MSCA President Markunuas Urges Legislators to Support Fair Salaries
MSCA Perspective, March 2001
On March 13 MSCA President Patricia V. Markunas testified before the Joint Committee on Education Support in support of S299: A Resolution to Direct the Board of Higher Education to Support State College Faculty and Librarian Salary Schedules Equivalent to Peer Institutions. This bill was filed by Senator Richard Moore at the urging of the Bridgewater Chapter (see related story, News from Around the Campuses, page 2). Excerpts from Markunas's testimony follow:
...Some recent history on our salary structure vis a vis national salary studies will put the need for this resolution in context. In the late 1980s, the MSCA and our employer at the time, the Board of Regents, made a concerted and cooperative effort to address several serious problems in the salary structure of state college faculty and librarians...
Members of the Committee, I am proud to say that this cooperative effort on the part of both parties to the contract was successful. Class action lawsuits alleging sex discrimination in salary were settled out of court. An equitable salary structure for faculty and librarians was established for the term of that contract. The average state college faculty salary reached the 80th percentile for comprehensive institutions according to the 1989 annual AAUP salary study.
Eleven years later, the average state college faculty salary is equivalent to the 20th percentile for comprehensive institutions. This means our salaries are in the bottom 20% of state college faculty nationwide. A recent study conducted by the State College Council of Presidents documents that state college faculty are paid approximately 15% to 20% less than faculty at peer institutions. This disparity is worse for faculty at the upper academic ranks and with more years of service. If the cost of living in Massachusetts were considered, these salary disparities would be much greater.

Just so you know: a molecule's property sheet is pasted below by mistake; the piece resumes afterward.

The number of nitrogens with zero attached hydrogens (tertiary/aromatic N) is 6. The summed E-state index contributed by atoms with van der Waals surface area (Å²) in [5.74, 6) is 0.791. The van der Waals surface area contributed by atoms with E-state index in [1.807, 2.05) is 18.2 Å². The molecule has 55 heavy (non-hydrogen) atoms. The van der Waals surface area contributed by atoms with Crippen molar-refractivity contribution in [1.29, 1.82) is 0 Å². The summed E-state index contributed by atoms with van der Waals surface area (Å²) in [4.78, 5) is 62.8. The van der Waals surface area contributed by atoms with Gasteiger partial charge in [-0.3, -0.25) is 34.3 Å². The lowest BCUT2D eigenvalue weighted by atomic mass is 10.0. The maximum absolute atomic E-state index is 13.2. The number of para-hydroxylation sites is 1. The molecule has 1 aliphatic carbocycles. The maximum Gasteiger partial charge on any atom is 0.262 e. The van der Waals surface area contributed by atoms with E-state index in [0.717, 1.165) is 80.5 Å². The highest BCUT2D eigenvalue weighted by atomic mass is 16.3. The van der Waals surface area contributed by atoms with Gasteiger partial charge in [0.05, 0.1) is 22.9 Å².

Unlike the cooperative effort that characterized the relationship between the MSCA and the Board of Regents in the late 1980s, there has been no attempt at cooperation in this round of negotiations. Our current employer, the Board of Higher Education, has used this round of negotiations to attack contractual benefits and working conditions that provide for quality education for our students. Contract negotiations in 1986-87, including the joint effort on the salary issues, took about ten months. Members of the Committee, March 18th will mark the third-year anniversary of the commencement of the negotiations for the current state college agreement. Two one-year contract extensions have been executed, but the 3% salary increase included each year was less than annual salary increases granted to faculty nationwide. During record high state revenues and budget surpluses, our members have been stalemated at the bargaining table and have not reaped the economic rewards that we deserve for our work on behalf of the Commonwealth.
This situation has been demoralizing for our members and devastating for our colleges. Resignations of recently hired faculty and librarians are at an all-time high. Recruitment of quality faculty is getting difficult in disciplines where the job market is soft and becoming impossible in hot disciplines where faculty have greater mobility. The long-term negative impact of the depressed state of our salaries and the continued slow progress at the bargaining table cannot be understated.
For these reasons, my colleagues at the Bridgewater State College Chapter of the MSCA approached Senator Moore for sponsorship of this resolution... This resolution represents basic fairness and respect for our membershipÕs work with our students. A favorable recommendation on S299 would help us in our struggle at the bargaining table and provide a much-needed shot in the arm for morale at the state colleges. Thank you for your attention and your consideration of S299.